Effect of early-age thermal conditioning and food restriction on performance and thermotolerance of male broiler chickens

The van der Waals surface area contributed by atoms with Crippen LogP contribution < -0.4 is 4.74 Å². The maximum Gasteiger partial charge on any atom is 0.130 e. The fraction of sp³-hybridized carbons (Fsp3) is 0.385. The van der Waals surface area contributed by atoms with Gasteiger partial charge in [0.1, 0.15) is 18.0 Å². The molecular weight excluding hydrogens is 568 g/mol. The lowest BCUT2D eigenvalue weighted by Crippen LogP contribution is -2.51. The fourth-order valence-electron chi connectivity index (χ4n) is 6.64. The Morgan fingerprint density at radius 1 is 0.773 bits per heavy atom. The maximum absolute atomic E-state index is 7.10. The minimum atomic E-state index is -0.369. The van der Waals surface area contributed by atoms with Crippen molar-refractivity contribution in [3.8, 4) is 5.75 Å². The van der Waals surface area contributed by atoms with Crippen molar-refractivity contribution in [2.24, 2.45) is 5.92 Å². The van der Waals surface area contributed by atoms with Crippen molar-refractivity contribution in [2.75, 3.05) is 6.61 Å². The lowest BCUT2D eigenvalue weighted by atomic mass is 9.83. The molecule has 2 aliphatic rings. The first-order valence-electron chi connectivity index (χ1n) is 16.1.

1.The effects of early-age thermal conditioning and food restriction on performance and thermotolerance were studied in male broiler chickens, in 2 trials. 2. Chickens were exposed to 36degree+/-1degreeC and 70% to 80% relative humidity (RH) for 24 h at the age of 5 d (thermal conditioning, TC), or to food restriction (FR) at the age of 7 to 14 d, or to both treatments (TC+FR), while a control group was reared under standard conditions. At the age of 42 d, chickens were thermally challenged by a heat stress of 35degree+/-1degreeC and 20% to 30% RH for 6 h. 3. In both experiments, weight gain of the TC chickens between the ages of 7 and 42 d was significantly higher than those of other treatments and was associated with higher food intake. 4. Early-age TC significantly increased body temperature (T ). Thermal challenge at the age of 42 d markedly increased T in all groups but that of the TC groups was the lowest. b 5. Mortality during thermal challenge was significantly lower in the treated chickens, except for the FR group in trial 2. 6. Plasma triiodothyronine (Tb) concentration was greatly depressed in all treatment groups during the 3 thermal challenge. However, the lowest concentration was observed in the TC group, suggesting that these chickens exhibit the lowest rate of heat production under such conditions. 7. Thermal conditioning reduced the increase of haematocrit with age, whereas food restriction resulted in an increase in haematocrit immediately after FR. Thermal challenge resulted in a haematocrit decline in all groups, with the lowest values in the TC and TC+FR chickens. 8. It can be concluded that, because the TC treatment improved thermotolerance (possibly by reducing heat production) and performance, it has advantages over the FR and TC+FR treatments.
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